Fitness as speedy recovery from injury?

This Wednesday I played another pre-season game with my soccer team. I got to meet a few more folks and it was a gorgeous evening. We were playing against the same team as the week before. 

We decided some warm up passes, shots on net and stretching should be part of our pre-game routine. During the first half I noticed we were all moving a little slower than the week before, keeping effort in the 60-80% rather than the all out 100% peaks. 

Near the end of the first half I pulled my left calf and it snarled into a visible knot. I joined another teammate who had pulled his groin, we were both feeling grumpy about being injured and on the sidelines. 

I tried stretching it out, massaging and got to the point I could walk a bit but there was no way for me to get back I the game. I left early feeling pretty bummed out. In the shower I tried some static calf stretches and I could feel the knot starting to unfurl. 

I read up on cramping and, of course, it’s due to demanding more than what my muscles can do. The solution, more activity!

The next day I hobbled the 2 km walk into work, gingerly exploring the edge of my range of mobility. It hurt but wasn’t debilitating. I didn’t take the stairs. That night I walked home, put a hot water bottle on the knot then rolled it out with a narrow roller. 

tools of injury recovery: A535 rub, spikey red ball, narrow roller and large foam roller.


Friday morning my gait had smoothed out, with just a mild limp. I could do the stairs. I stretched when I thought of it. It occurred to me that while cycling, walking, gardening, yoga and sometimes running are not specific enough to the movements in soccer to prevent injury they certainly have meant a speedy recovery.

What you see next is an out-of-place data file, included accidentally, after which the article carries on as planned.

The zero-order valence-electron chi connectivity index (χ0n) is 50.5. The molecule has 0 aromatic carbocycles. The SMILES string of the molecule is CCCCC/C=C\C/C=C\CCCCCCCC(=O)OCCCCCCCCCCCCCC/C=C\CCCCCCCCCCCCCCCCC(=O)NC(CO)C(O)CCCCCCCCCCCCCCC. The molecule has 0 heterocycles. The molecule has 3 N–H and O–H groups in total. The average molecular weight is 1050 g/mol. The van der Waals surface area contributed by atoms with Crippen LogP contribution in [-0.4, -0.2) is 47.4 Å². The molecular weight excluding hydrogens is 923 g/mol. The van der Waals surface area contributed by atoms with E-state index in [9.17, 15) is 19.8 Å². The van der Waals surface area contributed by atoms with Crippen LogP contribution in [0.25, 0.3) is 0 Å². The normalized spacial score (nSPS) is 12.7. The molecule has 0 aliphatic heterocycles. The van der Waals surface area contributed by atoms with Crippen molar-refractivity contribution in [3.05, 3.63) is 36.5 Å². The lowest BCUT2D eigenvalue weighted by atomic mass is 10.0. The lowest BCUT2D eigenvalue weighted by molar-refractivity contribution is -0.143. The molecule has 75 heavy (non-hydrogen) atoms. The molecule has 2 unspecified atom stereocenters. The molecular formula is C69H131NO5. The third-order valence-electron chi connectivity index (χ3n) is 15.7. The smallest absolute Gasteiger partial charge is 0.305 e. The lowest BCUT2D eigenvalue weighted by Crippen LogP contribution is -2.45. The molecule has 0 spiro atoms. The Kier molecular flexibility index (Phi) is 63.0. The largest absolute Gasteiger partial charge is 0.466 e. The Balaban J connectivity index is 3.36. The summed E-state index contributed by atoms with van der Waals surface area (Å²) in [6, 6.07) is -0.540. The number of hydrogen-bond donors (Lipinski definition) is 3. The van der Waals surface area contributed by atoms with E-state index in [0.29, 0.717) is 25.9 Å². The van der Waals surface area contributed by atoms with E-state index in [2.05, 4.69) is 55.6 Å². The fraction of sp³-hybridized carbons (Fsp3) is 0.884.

There’s a risk inherent to any activity. I think the couple days of discomfort are nothing compared to the suffering associated with not being active (like chronic pain,heart disease and type 2 diabetes).

It’s pretty amazing how easily I can get hurt AND recover, bodies are amazing. 

About natalieh

I'm a self described fat feminist 42 year old mother of two teenage minions who loves her high energy life partner of over 20 years. I love moving my body and sometimes do yoga, triathlons and dance like a fool. My next measure of success will be being more fierce and less fearful as I roll through my 40s.

3 thoughts on “Fitness as speedy recovery from injury?

  1. Sam B says:

    Hey, sorry you’re hurt. Glad you’re healing fast. Soccer is fun but tough on the body. Take care!

    Liked by 1 person

  2. Rollers are the best, i prolaspsed a disc in my back several months ago and I don’t think i would be able to function without it! Sorry to hear you are injured hope you continue to heal fast!

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  3. Jean says:

    Sometimes more activity, means a different type of activity that is healing too.

    I will affirm it terms of general health and good fitness (not necessarily great), helps a lot for the rehabilitation process if one has a major injury.
    For certain having a concussion made me realize that though it took time for me last year to walk again (yes) without anyone beside me, regain balance and speed to move up back on the bike, full recovery would been made much more difficult if I wasn’t already a walker, if I didn’t already do simple yoga exercises (which I found physiotherapy coincidentally recommended certain exercises that had yoga influence).

    A friend’s 79 yr. mother (and grandmother) fell last Christmas on a bus that jerked suddenly, which resulted in a neck fracture, etc. Very serious. Now, this woman prior to this major injury (she’s using a cane and walker right now), was a strong walker (out walking her adult children), did fitness exercises and classes nearly daily (friend’s friends didn’t realize this incredible woman was her mother until later. They thought she was lonely, single woman.). Her recovery right now is progressing, but she is incredibly determined to do daily tasks herself, etc. For certain, her recovery is made a whole easier because of her good fitness and health prior to major injury.

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